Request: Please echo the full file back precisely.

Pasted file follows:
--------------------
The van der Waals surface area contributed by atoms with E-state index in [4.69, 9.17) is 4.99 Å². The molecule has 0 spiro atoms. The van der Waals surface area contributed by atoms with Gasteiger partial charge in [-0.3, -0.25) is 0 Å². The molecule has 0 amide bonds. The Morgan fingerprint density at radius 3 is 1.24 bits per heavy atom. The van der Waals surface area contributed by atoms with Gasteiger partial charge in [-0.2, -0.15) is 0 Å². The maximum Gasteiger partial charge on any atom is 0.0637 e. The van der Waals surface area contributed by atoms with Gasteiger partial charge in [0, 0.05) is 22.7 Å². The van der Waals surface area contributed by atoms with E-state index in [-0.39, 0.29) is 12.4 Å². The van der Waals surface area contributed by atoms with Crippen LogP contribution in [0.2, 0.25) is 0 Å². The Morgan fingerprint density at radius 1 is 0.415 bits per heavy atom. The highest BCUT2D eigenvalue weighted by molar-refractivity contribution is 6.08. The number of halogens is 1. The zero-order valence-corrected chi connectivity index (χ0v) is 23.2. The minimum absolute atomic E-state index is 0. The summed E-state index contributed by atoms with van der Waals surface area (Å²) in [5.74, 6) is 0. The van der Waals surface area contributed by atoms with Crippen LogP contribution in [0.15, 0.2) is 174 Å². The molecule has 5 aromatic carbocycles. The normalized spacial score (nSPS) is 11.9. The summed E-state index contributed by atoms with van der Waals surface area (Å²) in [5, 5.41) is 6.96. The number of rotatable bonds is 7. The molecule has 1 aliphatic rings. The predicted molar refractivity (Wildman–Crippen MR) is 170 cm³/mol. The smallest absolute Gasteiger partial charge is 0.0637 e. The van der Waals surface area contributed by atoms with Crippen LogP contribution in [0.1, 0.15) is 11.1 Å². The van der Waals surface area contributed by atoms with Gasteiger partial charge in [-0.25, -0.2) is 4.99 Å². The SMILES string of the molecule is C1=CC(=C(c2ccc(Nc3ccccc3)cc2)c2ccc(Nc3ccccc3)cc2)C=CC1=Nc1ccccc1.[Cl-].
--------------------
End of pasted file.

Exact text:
The van der Waals surface area contributed by atoms with E-state index in [4.69, 9.17) is 4.99 Å². The molecule has 0 spiro atoms. The van der Waals surface area contributed by atoms with Gasteiger partial charge in [-0.3, -0.25) is 0 Å². The molecule has 0 amide bonds. The Morgan fingerprint density at radius 3 is 1.24 bits per heavy atom. The van der Waals surface area contributed by atoms with Gasteiger partial charge in [-0.2, -0.15) is 0 Å². The maximum Gasteiger partial charge on any atom is 0.0637 e. The van der Waals surface area contributed by atoms with Gasteiger partial charge in [0, 0.05) is 22.7 Å². The van der Waals surface area contributed by atoms with E-state index in [-0.39, 0.29) is 12.4 Å². The van der Waals surface area contributed by atoms with Crippen LogP contribution in [0.2, 0.25) is 0 Å². The Morgan fingerprint density at radius 1 is 0.415 bits per heavy atom. The highest BCUT2D eigenvalue weighted by molar-refractivity contribution is 6.08. The number of halogens is 1. The zero-order valence-corrected chi connectivity index (χ0v) is 23.2. The minimum absolute atomic E-state index is 0. The summed E-state index contributed by atoms with van der Waals surface area (Å²) in [5.74, 6) is 0. The van der Waals surface area contributed by atoms with Crippen LogP contribution in [0.15, 0.2) is 174 Å². The molecule has 5 aromatic carbocycles. The normalized spacial score (nSPS) is 11.9. The summed E-state index contributed by atoms with van der Waals surface area (Å²) in [5, 5.41) is 6.96. The number of rotatable bonds is 7. The molecule has 1 aliphatic rings. The predicted molar refractivity (Wildman–Crippen MR) is 170 cm³/mol. The smallest absolute Gasteiger partial charge is 0.0637 e. The van der Waals surface area contributed by atoms with Crippen LogP contribution in [0.1, 0.15) is 11.1 Å². The van der Waals surface area contributed by atoms with Gasteiger partial charge in [-0.25, -0.2) is 4.99 Å². The SMILES string of the molecule is C1=CC(=C(c2ccc(Nc3ccccc3)cc2)c2ccc(Nc3ccccc3)cc2)C=CC1=Nc1ccccc1.[Cl-].